constantly vs forever what difference

what is difference between constantly and forever

English

Alternative forms

  • constantliel, constauntly (both obsolete)

Etymology

From constant +‎ -ly. Displaced native Old English singallīċe.

Pronunciation

  • (UK) IPA(key): /ˈkɒnstəntli/
  • (US) IPA(key): /ˈkɑnstəntli/

Adverb

constantly (comparative more constantly, superlative most constantly)

  1. (archaic) With steadfastness; with resolve; in loyalty, faithfully.
    • , I.iv.1:
      Agrippa and the rest of his weeping friends earnestly besought him [] not to offer violence unto himself, ‘with a settled resolution he desired again they would approve of his good intent, and not seek to dehort him from it’; and so constantly died.
  2. In a constant manner; occurring continuously; persistently.
  3. (frequency) Recurring regularly.
    I find that I am constantly reminding you to feed your pets.
  4. In an unchangeable or invariable manner; in every case.

Synonyms

  • (in a constant manner): ceaselessly, incessantly, nonstop; see also Thesaurus:continuously
  • (in an unchangeable or invariable manner): consistently, invariably, uniformly; See also Thesaurus:uniformly

Translations

References

  • constantly in The Century Dictionary, New York, N.Y.: The Century Co., 1911.
  • constantly in Webster’s Revised Unabridged Dictionary, G. & C. Merriam, 1913.


English

Alternative forms

  • for ever

Etymology

From Middle English for ever, for evere, equivalent to for +‎ ever.

Pronunciation

  • (UK) IPA(key): /fəˈɹɛvə(ɹ)/
  • (US) IPA(key): /fəˈɹɛvɚ/, [fəˈɹɛvɚ], [fɚˈɛvɚ], [fɔɹˈɛvɚ]
  • Rhymes: -ɛvə(r)

Adverb

forever (not comparable)

  1. (duration) For all time, for all eternity; for a lifetime; for an infinite amount of time.
    I shall love you forever.
  2. (duration, colloquial, hyperbolic) For a very long time, a seeming eternity.
    • 1988, Anne Tyler, Breathing Lessons, Chapter 1
      She and Serena had been friends forever. Or nearly forever: forty-two years, beginning with Miss Kimmel’s first grade.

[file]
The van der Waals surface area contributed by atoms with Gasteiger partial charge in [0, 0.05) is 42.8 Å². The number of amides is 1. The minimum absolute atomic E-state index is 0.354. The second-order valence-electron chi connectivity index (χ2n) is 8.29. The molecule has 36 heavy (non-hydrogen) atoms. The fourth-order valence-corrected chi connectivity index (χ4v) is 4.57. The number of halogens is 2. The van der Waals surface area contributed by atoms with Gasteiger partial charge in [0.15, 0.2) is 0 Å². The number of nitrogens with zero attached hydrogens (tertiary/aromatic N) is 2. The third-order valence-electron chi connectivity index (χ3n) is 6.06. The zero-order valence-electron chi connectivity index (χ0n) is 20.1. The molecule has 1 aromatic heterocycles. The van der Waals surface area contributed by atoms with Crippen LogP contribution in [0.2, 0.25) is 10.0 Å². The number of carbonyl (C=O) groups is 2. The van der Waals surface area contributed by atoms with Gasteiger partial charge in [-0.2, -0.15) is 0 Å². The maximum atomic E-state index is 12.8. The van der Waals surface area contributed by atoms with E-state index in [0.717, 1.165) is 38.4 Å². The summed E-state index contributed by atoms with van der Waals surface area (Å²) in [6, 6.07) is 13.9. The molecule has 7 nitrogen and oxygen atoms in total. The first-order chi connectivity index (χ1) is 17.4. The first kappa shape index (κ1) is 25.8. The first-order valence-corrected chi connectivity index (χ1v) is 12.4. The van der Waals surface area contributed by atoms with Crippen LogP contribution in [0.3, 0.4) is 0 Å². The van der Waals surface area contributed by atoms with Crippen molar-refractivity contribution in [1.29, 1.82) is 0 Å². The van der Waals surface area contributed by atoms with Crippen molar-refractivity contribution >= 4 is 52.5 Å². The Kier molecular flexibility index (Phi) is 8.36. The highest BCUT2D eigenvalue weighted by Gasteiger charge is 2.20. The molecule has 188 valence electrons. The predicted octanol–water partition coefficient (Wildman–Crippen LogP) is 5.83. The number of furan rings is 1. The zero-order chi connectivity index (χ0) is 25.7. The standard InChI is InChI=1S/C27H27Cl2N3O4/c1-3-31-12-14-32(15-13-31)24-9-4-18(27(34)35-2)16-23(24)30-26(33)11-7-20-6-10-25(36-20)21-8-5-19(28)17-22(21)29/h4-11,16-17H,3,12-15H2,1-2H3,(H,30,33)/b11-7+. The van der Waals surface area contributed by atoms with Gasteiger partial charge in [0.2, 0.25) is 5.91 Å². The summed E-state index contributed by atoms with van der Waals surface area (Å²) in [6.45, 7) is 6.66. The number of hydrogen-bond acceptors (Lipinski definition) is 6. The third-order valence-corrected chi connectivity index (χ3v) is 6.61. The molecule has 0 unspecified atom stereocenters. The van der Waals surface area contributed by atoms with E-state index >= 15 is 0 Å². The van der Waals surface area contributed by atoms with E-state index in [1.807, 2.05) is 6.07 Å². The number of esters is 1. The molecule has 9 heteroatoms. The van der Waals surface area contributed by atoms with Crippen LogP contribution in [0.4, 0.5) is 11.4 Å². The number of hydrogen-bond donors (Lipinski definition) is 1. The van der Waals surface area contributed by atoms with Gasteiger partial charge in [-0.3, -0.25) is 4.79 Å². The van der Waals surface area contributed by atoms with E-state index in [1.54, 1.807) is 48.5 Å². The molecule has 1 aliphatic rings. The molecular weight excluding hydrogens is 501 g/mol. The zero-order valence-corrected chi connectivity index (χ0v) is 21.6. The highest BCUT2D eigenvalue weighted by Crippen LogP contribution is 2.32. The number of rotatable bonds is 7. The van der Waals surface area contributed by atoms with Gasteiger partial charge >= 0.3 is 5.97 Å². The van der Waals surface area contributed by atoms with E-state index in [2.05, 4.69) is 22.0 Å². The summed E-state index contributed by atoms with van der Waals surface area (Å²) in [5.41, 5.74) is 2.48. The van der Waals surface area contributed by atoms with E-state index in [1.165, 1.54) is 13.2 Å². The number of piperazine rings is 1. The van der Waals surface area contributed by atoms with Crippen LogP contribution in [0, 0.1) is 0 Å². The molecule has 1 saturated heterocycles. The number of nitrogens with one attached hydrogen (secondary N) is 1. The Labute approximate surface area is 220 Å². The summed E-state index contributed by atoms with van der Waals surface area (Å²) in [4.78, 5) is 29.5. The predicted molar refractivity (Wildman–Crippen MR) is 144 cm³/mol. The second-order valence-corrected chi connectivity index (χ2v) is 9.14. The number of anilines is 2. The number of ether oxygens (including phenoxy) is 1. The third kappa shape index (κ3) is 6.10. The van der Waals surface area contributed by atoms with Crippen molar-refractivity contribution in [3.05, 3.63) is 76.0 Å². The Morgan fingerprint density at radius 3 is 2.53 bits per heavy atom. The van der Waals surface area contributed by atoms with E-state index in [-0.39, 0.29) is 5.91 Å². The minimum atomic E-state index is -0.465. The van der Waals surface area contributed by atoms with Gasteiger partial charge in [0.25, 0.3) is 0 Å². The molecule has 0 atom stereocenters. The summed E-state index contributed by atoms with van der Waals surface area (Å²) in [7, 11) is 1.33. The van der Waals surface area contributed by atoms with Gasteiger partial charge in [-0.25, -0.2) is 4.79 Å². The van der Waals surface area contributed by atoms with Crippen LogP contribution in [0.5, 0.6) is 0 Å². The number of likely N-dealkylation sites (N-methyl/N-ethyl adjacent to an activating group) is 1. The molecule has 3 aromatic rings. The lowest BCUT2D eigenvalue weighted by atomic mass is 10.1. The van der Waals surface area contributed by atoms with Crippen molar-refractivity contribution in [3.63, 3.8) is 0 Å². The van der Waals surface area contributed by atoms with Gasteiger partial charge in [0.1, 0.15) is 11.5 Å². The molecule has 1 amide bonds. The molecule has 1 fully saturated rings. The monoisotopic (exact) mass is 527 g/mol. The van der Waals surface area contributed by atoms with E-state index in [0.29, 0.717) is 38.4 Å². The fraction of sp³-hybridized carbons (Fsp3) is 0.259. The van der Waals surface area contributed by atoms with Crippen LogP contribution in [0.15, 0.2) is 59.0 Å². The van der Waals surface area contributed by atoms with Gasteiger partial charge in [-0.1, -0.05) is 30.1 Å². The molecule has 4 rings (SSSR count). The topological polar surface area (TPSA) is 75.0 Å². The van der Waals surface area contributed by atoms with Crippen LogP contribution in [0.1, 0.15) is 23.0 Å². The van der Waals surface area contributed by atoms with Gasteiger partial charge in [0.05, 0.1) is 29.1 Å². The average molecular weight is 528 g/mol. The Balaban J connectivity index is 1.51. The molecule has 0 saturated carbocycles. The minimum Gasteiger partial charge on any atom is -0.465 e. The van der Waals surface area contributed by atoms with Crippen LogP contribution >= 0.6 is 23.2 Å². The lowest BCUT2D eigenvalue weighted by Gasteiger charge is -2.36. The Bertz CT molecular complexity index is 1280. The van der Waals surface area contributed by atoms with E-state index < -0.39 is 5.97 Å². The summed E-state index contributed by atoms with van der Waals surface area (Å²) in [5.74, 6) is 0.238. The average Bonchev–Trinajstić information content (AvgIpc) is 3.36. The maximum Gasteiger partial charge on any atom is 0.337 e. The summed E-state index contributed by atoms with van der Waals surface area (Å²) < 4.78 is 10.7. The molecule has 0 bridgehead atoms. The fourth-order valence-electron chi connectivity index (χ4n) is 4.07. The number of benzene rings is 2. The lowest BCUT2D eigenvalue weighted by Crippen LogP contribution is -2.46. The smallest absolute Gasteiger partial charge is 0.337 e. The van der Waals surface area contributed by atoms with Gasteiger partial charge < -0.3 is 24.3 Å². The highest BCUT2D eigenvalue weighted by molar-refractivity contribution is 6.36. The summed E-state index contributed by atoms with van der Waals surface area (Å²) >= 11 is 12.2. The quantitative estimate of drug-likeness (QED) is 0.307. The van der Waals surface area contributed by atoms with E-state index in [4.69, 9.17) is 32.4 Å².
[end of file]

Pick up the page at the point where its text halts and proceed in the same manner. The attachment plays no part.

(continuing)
We had to wait forever to get inside.
  3. (frequency) Constantly or frequently.
    You are forever nagging me.
    • 1912: Edgar Rice Burroughs, Tarzan of the Apes, Chapter 5
      Early in his boyhood he had learned to form ropes by twisting and tying long grasses together, and with these he was forever tripping Tublat or attempting to hang him from some overhanging branch.

Usage notes

  • In the United Kingdom and most of the Commonwealth, the spelling for ever may be used instead of forever for the senses “for all time” and “for a long time”. In Canada and the United States, generally only forever is used, regardless of sense.

Synonyms

  • always
  • continually
  • eternally
  • evermore
  • for good
  • forevermore
  • for ever more
  • forever and a day
  • incessantly
  • until Kingdom come
  • permanently

Derived terms

  • foreverness
  • foreverhood
  • forever home

Related terms

  • everlasting
  • every
  • everyday
  • never
  • nevermore
  • whatever
  • whenever
  • whoever

Translations

Noun

forever (plural forevers)

  1. An extremely long time.
    It took me forever to make up my mind.
    Don’t spend forever on the phone!
    • 2007, Ruth O’Callaghan, “Where acid has etched”
      In the airport, holiday lovers kiss, mouth forevers, the usual argot betrays you. Desire makes love dull.
  2. (colloquial) A mythical time in the infinite future that will never come.

Translations

Adjective

forever (not comparable)

  1. Permanent, lasting; constant, perpetual.

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